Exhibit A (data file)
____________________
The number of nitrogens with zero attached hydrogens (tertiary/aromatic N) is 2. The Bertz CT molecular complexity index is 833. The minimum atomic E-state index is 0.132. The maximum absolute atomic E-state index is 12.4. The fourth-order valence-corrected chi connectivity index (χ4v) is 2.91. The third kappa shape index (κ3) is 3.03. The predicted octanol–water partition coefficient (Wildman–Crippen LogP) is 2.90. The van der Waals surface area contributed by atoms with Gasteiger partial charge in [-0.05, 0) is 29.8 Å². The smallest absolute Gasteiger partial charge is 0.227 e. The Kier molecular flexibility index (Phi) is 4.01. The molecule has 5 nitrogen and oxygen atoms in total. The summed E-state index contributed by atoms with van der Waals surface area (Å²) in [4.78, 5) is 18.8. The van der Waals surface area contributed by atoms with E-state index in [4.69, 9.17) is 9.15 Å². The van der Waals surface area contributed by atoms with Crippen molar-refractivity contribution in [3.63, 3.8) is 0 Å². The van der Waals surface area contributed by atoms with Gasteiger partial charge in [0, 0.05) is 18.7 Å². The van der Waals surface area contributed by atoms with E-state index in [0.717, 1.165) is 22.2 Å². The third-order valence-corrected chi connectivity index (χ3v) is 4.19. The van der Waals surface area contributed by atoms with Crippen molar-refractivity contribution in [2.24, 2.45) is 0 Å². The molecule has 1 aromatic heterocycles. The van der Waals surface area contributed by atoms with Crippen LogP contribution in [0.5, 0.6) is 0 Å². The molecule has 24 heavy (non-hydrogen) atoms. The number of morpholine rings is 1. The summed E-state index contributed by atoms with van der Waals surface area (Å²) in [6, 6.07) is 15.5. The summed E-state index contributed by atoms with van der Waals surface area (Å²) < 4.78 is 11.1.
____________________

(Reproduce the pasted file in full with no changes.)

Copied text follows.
The number of nitrogens with zero attached hydrogens (tertiary/aromatic N) is 2. The Bertz CT molecular complexity index is 833. The minimum atomic E-state index is 0.132. The maximum absolute atomic E-state index is 12.4. The fourth-order valence-corrected chi connectivity index (χ4v) is 2.91. The third kappa shape index (κ3) is 3.03. The predicted octanol–water partition coefficient (Wildman–Crippen LogP) is 2.90. The van der Waals surface area contributed by atoms with Gasteiger partial charge in [-0.05, 0) is 29.8 Å². The smallest absolute Gasteiger partial charge is 0.227 e. The Kier molecular flexibility index (Phi) is 4.01. The molecule has 5 nitrogen and oxygen atoms in total. The summed E-state index contributed by atoms with van der Waals surface area (Å²) in [4.78, 5) is 18.8. The van der Waals surface area contributed by atoms with E-state index in [4.69, 9.17) is 9.15 Å². The van der Waals surface area contributed by atoms with Crippen molar-refractivity contribution in [3.63, 3.8) is 0 Å². The van der Waals surface area contributed by atoms with Gasteiger partial charge in [0, 0.05) is 18.7 Å². The van der Waals surface area contributed by atoms with E-state index in [0.717, 1.165) is 22.2 Å². The third-order valence-corrected chi connectivity index (χ3v) is 4.19. The van der Waals surface area contributed by atoms with Crippen molar-refractivity contribution in [2.24, 2.45) is 0 Å². The molecule has 1 aromatic heterocycles. The van der Waals surface area contributed by atoms with Crippen LogP contribution in [0.5, 0.6) is 0 Å². The molecule has 24 heavy (non-hydrogen) atoms. The number of morpholine rings is 1. The summed E-state index contributed by atoms with van der Waals surface area (Å²) in [6, 6.07) is 15.5. The summed E-state index contributed by atoms with van der Waals surface area (Å²) < 4.78 is 11.1.